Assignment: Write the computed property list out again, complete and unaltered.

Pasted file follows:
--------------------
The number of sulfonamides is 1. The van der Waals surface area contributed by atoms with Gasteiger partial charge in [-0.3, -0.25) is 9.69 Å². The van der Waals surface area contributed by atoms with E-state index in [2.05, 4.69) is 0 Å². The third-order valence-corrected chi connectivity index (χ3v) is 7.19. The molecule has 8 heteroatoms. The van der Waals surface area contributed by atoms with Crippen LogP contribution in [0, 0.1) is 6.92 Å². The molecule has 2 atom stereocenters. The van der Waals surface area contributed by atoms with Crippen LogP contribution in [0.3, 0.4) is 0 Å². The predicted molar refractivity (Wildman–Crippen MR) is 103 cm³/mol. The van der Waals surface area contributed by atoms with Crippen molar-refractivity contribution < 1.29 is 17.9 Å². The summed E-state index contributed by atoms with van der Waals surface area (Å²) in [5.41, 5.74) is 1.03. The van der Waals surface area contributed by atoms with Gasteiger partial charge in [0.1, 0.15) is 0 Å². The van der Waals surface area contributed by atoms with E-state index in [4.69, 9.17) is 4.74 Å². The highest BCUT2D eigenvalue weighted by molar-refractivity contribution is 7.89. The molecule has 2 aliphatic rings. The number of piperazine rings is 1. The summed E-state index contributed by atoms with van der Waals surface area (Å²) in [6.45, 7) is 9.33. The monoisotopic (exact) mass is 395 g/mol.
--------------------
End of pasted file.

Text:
The number of sulfonamides is 1. The van der Waals surface area contributed by atoms with Gasteiger partial charge in [-0.3, -0.25) is 9.69 Å². The van der Waals surface area contributed by atoms with E-state index in [2.05, 4.69) is 0 Å². The third-order valence-corrected chi connectivity index (χ3v) is 7.19. The molecule has 8 heteroatoms. The van der Waals surface area contributed by atoms with Crippen LogP contribution in [0, 0.1) is 6.92 Å². The molecule has 2 atom stereocenters. The van der Waals surface area contributed by atoms with Crippen LogP contribution in [0.3, 0.4) is 0 Å². The predicted molar refractivity (Wildman–Crippen MR) is 103 cm³/mol. The van der Waals surface area contributed by atoms with Crippen molar-refractivity contribution < 1.29 is 17.9 Å². The summed E-state index contributed by atoms with van der Waals surface area (Å²) in [5.41, 5.74) is 1.03. The van der Waals surface area contributed by atoms with Gasteiger partial charge in [0.1, 0.15) is 0 Å². The van der Waals surface area contributed by atoms with E-state index in [4.69, 9.17) is 4.74 Å². The highest BCUT2D eigenvalue weighted by molar-refractivity contribution is 7.89. The molecule has 2 aliphatic rings. The number of piperazine rings is 1. The summed E-state index contributed by atoms with van der Waals surface area (Å²) in [6.45, 7) is 9.33. The monoisotopic (exact) mass is 395 g/mol.